The Herald Bulletin

Morning Update

Local News

November 28, 2012

Emergency Management Agencies to receive hazard alert radios

ANDERSON, Ind. — The Indiana Department of Homeland Security is partnering with local emergency management agencies to give away nearly 8,500 all-hazards alert radios to at-risk Hoosiers, according to an IDHS press release.

The radios have been distributed to Emergency Management Agencies across the state. Economically disadvantaged citizens, including residents of mobile homes, are being targeted to receive these radios.

“The advanced knowledge all-hazards alert radios provide about coming thunderstorms, floods, tornadoes and other dangerous weather conditions give residents warning to seek shelter before a storm,” said IDHS Executive Director Joe Wainscott. “We are pleased at the opportunity to again make this valuable early warning tool available to more Hoosiers who might not otherwise be able to afford it.”

The new radios feature Amber and Silver Alerts as well as weather alerts, said Anderson Fire Department battalion chief Larry Towne, making them even more beneficial.

“They’re very helpful in helping people stay in tune,” Towne said. “You never know who can be in the right place at the right time if one of those alerts come out. And the weather warning benefits are obvious. People need to be ready to take cover if necessary.”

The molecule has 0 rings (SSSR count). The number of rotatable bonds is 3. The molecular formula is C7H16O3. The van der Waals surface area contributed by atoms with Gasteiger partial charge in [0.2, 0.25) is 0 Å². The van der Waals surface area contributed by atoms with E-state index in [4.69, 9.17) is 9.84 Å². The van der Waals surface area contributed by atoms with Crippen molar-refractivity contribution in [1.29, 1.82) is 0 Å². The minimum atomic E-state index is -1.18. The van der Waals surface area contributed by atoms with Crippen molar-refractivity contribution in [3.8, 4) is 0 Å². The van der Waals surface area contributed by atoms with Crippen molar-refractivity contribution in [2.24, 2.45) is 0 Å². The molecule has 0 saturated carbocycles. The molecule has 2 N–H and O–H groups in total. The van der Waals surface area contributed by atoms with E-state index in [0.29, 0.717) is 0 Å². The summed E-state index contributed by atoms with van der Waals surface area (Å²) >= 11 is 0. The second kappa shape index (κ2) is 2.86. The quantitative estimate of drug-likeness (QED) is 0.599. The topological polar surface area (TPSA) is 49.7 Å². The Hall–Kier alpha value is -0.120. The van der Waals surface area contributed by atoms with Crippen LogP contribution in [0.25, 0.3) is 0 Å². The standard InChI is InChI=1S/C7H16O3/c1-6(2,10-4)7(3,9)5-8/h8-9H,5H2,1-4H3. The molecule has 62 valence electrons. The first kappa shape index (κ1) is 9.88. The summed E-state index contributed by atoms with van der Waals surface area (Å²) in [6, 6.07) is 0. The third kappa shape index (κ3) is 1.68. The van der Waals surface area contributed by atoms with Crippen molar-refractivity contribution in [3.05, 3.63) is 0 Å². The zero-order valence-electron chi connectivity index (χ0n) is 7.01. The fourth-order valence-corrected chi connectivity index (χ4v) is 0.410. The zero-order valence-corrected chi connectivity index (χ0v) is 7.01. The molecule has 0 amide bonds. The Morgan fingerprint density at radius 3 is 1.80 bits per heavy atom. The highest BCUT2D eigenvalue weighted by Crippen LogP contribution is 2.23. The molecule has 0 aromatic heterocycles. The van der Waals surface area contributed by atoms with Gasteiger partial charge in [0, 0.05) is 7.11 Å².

Other targets of the program are critical facilities like nursing homes, hospitals and medical facilities, said Madison County Emergency Management Agency public information officer Todd Harmeson. Places where large numbers of people gather such as sporting events, schools, churches and public gatherings can also qualify to receive radios.

Mobile homes and similar structures offer minimal protection against severe weather and other life-threatening natural and man-made disasters, so frequently the best course of action is evacuation to a stronger, safer building such as a community center or other public facility, according to the release.

“We’re giving these out because of the need to have weather-alert warnings, especially where there are large groups of people,” Harmeson said.

Federal grant sources funded the purchase and distribution of these radios. The state’s Homeland Security has distributed more than 23,000 radios over the last four years and has provided weather radios to public schools in Indiana. IDHS has plans to continue the radio distribution in the future, according to the release.

“Most people consider the spring and summer months to be the most important months for weather emergencies, but everyone needs to know that emergencies can happen any time,” Harmeson said. “Especially as the weather gets colder, ice and snowstorms become an issue, and that’s when having a radio can help you find out about dangerous weather.”

Most all hazard radios require a Specific Area Message Encoding (SAME) code number in order to limit the receipt of emergency messages to a specific geographic area.

Find Jack Molitor on Facebook and @J4keSteel on Twitter, or call 640-4883.

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